There is however, a certain pattern that can be recognised in an 1841 census return which is useful, especially when you already know a lot about the members of the household from subsequent census returns. You can spot the parents and children from the ages; parents will be listed first and then the children in age descending order – sometimes with the male children listed first followed by the female children. The hard part comes at the end of the record for each household where a random selection of others may be listed; servants – usually identifiable as such from an occupation of “FS” (female servant) or “MS” (male servant); unmarried aunts; aged parents, and other random relations. Your only hope with these is that, if they are staying with the family in 1841, that it won’t be the only time. So it really pays to fully understand the family and it’s close relations, before trying to apply an 1841 census return to them.

They are worth searching for though (and you will most likely have to search explicitly for them due to the age and birthplace differences) as often they will provide details of older children that have moved out and got married by the next census, which is invaluable with linking together these early records, especially when Old Parish Marriage Records don’t record parents of the marrying parties.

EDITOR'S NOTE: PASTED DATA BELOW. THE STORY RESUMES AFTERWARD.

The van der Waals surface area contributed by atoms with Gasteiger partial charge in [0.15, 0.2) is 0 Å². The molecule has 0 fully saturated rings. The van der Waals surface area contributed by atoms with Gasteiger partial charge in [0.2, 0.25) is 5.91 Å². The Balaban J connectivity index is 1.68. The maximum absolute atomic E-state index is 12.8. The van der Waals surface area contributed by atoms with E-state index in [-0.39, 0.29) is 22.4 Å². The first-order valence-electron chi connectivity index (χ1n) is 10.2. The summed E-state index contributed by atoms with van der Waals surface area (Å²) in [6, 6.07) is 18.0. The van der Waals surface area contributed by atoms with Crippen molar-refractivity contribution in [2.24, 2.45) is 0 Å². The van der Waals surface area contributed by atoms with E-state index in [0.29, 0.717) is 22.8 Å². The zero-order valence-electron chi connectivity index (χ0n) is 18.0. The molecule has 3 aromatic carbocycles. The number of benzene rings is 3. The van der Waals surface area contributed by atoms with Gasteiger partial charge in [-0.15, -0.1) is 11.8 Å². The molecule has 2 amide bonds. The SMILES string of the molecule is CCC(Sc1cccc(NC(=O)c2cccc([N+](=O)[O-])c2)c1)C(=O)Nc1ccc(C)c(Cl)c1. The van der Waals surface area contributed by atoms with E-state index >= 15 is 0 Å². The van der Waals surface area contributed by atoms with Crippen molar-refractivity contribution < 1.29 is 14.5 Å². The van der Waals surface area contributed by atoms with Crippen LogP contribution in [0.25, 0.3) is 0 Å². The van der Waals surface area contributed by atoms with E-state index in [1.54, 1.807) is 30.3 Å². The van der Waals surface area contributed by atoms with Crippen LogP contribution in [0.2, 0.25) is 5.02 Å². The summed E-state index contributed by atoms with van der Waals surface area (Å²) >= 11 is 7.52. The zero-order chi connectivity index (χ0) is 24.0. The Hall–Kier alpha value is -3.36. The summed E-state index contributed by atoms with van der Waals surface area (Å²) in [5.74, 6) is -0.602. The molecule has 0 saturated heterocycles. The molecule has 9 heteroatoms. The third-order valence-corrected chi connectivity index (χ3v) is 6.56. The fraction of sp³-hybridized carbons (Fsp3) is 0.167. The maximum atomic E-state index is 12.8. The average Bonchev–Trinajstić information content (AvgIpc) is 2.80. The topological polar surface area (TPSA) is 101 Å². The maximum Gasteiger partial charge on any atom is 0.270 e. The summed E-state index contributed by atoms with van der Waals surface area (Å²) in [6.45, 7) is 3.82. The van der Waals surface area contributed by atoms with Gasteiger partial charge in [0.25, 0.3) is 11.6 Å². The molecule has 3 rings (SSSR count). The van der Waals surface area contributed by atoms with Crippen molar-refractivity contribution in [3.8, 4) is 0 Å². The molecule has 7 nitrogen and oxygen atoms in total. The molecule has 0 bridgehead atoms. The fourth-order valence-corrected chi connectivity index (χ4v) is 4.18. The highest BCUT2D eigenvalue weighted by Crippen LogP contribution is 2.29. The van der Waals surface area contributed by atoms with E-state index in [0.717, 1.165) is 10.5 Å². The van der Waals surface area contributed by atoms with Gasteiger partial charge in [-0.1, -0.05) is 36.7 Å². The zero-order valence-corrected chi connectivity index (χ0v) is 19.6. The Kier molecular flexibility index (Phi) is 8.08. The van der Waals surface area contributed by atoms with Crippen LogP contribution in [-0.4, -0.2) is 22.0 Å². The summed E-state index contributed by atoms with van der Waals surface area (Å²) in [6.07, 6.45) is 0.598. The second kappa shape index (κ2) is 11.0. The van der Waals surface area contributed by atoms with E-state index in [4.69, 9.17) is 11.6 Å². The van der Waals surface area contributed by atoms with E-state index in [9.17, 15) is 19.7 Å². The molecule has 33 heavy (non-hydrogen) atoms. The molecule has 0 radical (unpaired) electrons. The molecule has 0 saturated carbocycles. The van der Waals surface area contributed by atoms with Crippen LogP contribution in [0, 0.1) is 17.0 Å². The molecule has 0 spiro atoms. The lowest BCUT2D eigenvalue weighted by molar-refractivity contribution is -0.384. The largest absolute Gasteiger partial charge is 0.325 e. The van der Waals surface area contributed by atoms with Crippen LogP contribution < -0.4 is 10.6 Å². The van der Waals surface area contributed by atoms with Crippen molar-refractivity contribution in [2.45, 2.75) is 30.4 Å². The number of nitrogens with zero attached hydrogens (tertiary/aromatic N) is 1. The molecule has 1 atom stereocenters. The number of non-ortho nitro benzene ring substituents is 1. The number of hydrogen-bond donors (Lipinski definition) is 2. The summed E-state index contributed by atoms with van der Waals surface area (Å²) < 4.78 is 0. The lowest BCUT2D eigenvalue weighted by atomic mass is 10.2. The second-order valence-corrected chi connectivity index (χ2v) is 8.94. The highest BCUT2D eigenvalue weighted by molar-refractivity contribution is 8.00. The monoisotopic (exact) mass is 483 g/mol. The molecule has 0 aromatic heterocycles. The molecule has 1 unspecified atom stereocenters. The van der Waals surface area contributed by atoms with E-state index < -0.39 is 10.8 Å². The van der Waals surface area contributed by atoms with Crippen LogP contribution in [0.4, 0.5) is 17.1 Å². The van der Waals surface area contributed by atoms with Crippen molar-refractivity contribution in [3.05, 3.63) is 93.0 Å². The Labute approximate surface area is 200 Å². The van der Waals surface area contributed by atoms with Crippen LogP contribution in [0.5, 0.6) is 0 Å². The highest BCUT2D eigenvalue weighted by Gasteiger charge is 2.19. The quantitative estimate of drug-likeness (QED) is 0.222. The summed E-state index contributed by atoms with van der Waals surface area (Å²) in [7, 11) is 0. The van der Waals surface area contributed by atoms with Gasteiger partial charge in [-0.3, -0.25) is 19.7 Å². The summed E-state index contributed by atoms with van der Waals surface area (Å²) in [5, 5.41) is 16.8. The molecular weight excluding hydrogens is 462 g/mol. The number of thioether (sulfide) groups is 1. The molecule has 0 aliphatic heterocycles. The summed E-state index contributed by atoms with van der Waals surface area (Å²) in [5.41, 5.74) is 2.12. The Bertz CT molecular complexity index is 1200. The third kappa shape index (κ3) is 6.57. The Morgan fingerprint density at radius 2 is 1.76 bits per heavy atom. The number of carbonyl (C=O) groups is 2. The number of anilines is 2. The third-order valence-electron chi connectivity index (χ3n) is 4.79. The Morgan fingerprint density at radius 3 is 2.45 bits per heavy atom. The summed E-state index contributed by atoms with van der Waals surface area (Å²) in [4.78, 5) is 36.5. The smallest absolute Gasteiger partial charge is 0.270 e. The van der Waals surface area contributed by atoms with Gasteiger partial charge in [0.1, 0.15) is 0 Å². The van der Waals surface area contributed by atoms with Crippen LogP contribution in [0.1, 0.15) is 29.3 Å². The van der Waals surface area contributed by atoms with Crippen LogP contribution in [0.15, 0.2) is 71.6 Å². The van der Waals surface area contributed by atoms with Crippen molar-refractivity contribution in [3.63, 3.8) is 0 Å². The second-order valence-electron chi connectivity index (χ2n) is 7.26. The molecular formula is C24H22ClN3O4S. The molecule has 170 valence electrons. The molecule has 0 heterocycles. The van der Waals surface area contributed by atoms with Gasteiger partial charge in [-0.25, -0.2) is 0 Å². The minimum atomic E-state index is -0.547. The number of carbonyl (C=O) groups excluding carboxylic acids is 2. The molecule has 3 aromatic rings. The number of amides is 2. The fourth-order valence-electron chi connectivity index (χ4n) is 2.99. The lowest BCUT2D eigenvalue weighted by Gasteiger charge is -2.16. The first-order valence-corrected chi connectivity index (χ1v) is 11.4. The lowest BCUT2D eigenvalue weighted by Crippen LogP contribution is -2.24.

My advice? Leave the 1841 census till last, but don’t ignore it completely.

Hints when merging people in an online family tree

I am currently developing my family tree on-line, after deciding to get it into a more manageable format than the old crinkly sheets of paper I found when back home. The website I use is Ancestry.

When working through census records I quite often find that the women “disappear” at around the age of 25. Of course, they don’t actually disappear, it’s just that they have got married and I don’t yet know their married name because I haven’t looked up their marriage details yet. Later when I do get to looking up their marriage details, I discover that they are already in my tree elsewhere under their married name. So now I have to merge them. Until a month ago, I was doing this manually, but Ancestry have just added an excellent new feature allowing you to merge two people in the same tree. I’ve already used this feature a number of times and it is so much easier than manual merging. I have some hints when using it which are described in this post.